Ten years ago, the term “Maker Space” was largely unknown, much less thought of as a mainstay for breeding innovation. Today, they are a fixture for academic, technology and production oriented-spaces, allowing a format to engage with the local community, foster employee creativity, and encourage ideas and new technology.
Maker Spaces are broadly defined as a ‘workshop’ where businesses and universities share manufacturing, prototyping, and fabrication equipment that may otherwise be inaccessible. While the name ‘Maker Spaces’ can be very generically identified, they are uniquely designed to address a specific goal set or cultivate a specific set of ideas. Boston Industrial has recently assisted clients with developing Maker Spaces from concept, detailed design through outfitting and start-up. One such client is Autodesk, an American multinational software corporation that makes software for the architecture, engineering, construction, manufacturing, media, and entertainment industries.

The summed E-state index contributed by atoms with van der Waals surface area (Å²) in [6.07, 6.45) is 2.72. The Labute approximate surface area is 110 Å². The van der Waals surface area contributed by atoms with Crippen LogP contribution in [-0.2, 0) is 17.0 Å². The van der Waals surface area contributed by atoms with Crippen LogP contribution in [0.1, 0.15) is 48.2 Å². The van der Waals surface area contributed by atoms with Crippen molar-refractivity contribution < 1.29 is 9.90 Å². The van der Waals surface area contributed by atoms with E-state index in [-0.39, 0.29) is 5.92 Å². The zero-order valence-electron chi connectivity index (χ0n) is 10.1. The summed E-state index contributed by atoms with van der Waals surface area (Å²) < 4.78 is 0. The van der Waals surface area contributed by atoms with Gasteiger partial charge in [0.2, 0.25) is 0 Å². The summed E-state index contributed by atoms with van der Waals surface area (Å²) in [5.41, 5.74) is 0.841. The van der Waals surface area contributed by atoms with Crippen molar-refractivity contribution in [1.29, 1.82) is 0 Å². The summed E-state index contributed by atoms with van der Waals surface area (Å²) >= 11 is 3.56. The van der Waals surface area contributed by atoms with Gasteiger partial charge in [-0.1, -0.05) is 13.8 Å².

Autodesk became best known for AutoCAD but now develops a broad range of software for consumers, including Sketchbook, Homestyler, and Pixlr. Our overall goal at Autodesk was to foster technological and design innovation in the architectural, engineering, and construction industries in their BUILD Space. BIC presented concept and detailed images to Autodesk utilizing the 3D design software Revit to establish proper function and detailed layouts. This greatly aided the client and design team to assess spatial constraints and conflicts, coordinate MEP connection locations and provide a realistic representation of the facility before construction.
Another Boston Industrial Consulting client chose a more open-ended design, where their software-oriented team could imagine and create ideas in a highly functional area with easy to use equipment. The main focus is to offer a resource for their employees to tinker, create, and learn outside of the typical office environment. The area is outfitted with common Maker Space equipment including 3D printers, microelectronics workstations and laser cutters. It also features a Virtual Reality Space, a room where users can experience and use this tool for training and software integration. BIC led the development of programming, equipment selection, budgeting, and installation logistics, using 3D modelling software to facilitate the proper architectural, engineering, and design choices.
Maker Spaces have quickly become a must-have feature for the companies and universities that are looking to stand out in their industries, attract top talent, and foster innovation. BIC’s experience in designing several concepts in this new and budding field will allow us to provide a key design role as Maker Spaces continue to populate the professional environment.